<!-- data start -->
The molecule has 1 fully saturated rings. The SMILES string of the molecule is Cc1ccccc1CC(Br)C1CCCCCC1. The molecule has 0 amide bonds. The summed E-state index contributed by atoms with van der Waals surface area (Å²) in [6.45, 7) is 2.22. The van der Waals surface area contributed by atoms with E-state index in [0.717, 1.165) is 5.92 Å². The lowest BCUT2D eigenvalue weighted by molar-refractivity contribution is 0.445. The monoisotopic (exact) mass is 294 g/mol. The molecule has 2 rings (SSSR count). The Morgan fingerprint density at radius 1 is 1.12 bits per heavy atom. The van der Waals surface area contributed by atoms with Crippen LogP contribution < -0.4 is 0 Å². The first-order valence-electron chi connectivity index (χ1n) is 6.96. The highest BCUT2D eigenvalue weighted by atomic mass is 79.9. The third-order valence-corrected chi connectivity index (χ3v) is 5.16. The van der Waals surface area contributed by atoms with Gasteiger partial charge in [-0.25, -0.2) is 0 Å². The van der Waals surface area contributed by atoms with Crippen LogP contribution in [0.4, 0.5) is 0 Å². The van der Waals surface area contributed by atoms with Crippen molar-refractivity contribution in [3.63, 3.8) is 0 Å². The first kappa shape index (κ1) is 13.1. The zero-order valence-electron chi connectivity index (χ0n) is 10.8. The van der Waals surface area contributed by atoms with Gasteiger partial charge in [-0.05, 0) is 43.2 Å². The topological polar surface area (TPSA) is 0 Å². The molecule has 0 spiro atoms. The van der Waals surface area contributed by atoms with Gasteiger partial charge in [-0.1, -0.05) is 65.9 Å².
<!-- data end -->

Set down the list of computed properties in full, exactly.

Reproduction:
The molecule has 1 fully saturated rings. The SMILES string of the molecule is Cc1ccccc1CC(Br)C1CCCCCC1. The molecule has 0 amide bonds. The summed E-state index contributed by atoms with van der Waals surface area (Å²) in [6.45, 7) is 2.22. The van der Waals surface area contributed by atoms with E-state index in [0.717, 1.165) is 5.92 Å². The lowest BCUT2D eigenvalue weighted by molar-refractivity contribution is 0.445. The monoisotopic (exact) mass is 294 g/mol. The molecule has 2 rings (SSSR count). The Morgan fingerprint density at radius 1 is 1.12 bits per heavy atom. The van der Waals surface area contributed by atoms with Crippen LogP contribution < -0.4 is 0 Å². The first-order valence-electron chi connectivity index (χ1n) is 6.96. The highest BCUT2D eigenvalue weighted by atomic mass is 79.9. The third-order valence-corrected chi connectivity index (χ3v) is 5.16. The van der Waals surface area contributed by atoms with Gasteiger partial charge in [-0.25, -0.2) is 0 Å². The van der Waals surface area contributed by atoms with Crippen LogP contribution in [0.4, 0.5) is 0 Å². The van der Waals surface area contributed by atoms with Crippen molar-refractivity contribution in [3.63, 3.8) is 0 Å². The first kappa shape index (κ1) is 13.1. The zero-order valence-electron chi connectivity index (χ0n) is 10.8. The van der Waals surface area contributed by atoms with Gasteiger partial charge in [-0.05, 0) is 43.2 Å². The topological polar surface area (TPSA) is 0 Å². The molecule has 0 spiro atoms. The van der Waals surface area contributed by atoms with Gasteiger partial charge in [-0.1, -0.05) is 65.9 Å².